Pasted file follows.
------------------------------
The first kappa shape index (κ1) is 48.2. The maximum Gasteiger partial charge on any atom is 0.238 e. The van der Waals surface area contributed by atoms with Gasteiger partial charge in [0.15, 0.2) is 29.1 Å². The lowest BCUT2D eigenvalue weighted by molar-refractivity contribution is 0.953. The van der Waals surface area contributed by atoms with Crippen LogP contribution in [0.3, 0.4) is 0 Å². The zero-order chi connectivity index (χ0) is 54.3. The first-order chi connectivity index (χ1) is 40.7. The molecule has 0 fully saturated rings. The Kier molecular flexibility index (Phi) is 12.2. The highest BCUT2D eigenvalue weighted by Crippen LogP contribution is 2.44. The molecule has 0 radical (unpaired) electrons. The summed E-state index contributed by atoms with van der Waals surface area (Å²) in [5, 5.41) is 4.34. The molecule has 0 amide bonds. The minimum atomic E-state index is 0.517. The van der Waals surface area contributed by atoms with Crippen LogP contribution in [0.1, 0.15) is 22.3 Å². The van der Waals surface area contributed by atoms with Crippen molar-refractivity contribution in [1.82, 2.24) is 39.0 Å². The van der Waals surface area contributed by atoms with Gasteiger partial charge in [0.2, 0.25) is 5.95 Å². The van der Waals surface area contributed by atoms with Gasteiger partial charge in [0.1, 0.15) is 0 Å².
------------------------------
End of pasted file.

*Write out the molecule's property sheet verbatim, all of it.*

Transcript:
The first kappa shape index (κ1) is 48.2. The maximum Gasteiger partial charge on any atom is 0.238 e. The van der Waals surface area contributed by atoms with Gasteiger partial charge in [0.15, 0.2) is 29.1 Å². The lowest BCUT2D eigenvalue weighted by molar-refractivity contribution is 0.953. The van der Waals surface area contributed by atoms with Crippen LogP contribution in [0.3, 0.4) is 0 Å². The zero-order chi connectivity index (χ0) is 54.3. The first-order chi connectivity index (χ1) is 40.7. The molecule has 0 fully saturated rings. The Kier molecular flexibility index (Phi) is 12.2. The highest BCUT2D eigenvalue weighted by Crippen LogP contribution is 2.44. The molecule has 0 radical (unpaired) electrons. The summed E-state index contributed by atoms with van der Waals surface area (Å²) in [5, 5.41) is 4.34. The molecule has 0 amide bonds. The minimum atomic E-state index is 0.517. The van der Waals surface area contributed by atoms with Crippen LogP contribution in [0.1, 0.15) is 22.3 Å². The van der Waals surface area contributed by atoms with Crippen molar-refractivity contribution in [1.82, 2.24) is 39.0 Å². The van der Waals surface area contributed by atoms with Gasteiger partial charge in [0.2, 0.25) is 5.95 Å². The van der Waals surface area contributed by atoms with Gasteiger partial charge in [0.1, 0.15) is 0 Å².